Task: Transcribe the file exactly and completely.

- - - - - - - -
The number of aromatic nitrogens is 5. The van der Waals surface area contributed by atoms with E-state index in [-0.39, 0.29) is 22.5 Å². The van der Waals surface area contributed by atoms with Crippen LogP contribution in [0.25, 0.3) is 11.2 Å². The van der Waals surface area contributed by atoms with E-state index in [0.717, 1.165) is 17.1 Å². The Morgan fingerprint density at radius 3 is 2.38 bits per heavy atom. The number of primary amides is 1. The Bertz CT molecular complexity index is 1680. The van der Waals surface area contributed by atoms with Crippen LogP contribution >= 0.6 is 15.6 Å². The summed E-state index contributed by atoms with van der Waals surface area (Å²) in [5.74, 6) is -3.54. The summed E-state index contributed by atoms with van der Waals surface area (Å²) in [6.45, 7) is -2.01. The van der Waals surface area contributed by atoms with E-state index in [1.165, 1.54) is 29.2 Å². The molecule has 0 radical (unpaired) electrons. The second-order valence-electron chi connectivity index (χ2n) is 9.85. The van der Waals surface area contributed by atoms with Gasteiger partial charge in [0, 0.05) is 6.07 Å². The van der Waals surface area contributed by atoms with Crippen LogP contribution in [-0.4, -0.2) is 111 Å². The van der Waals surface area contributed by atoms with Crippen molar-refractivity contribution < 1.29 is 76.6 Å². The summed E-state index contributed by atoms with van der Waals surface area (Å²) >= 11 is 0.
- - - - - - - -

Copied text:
The number of aromatic nitrogens is 5. The van der Waals surface area contributed by atoms with E-state index in [-0.39, 0.29) is 22.5 Å². The van der Waals surface area contributed by atoms with Crippen LogP contribution in [0.25, 0.3) is 11.2 Å². The van der Waals surface area contributed by atoms with E-state index in [0.717, 1.165) is 17.1 Å². The Morgan fingerprint density at radius 3 is 2.38 bits per heavy atom. The number of primary amides is 1. The Bertz CT molecular complexity index is 1680. The van der Waals surface area contributed by atoms with Crippen LogP contribution >= 0.6 is 15.6 Å². The summed E-state index contributed by atoms with van der Waals surface area (Å²) in [5.74, 6) is -3.54. The summed E-state index contributed by atoms with van der Waals surface area (Å²) in [6.45, 7) is -2.01. The van der Waals surface area contributed by atoms with E-state index in [1.165, 1.54) is 29.2 Å². The molecule has 0 radical (unpaired) electrons. The second-order valence-electron chi connectivity index (χ2n) is 9.85. The van der Waals surface area contributed by atoms with Gasteiger partial charge in [0, 0.05) is 6.07 Å². The van der Waals surface area contributed by atoms with Crippen LogP contribution in [-0.4, -0.2) is 111 Å². The van der Waals surface area contributed by atoms with Crippen molar-refractivity contribution < 1.29 is 76.6 Å². The summed E-state index contributed by atoms with van der Waals surface area (Å²) >= 11 is 0.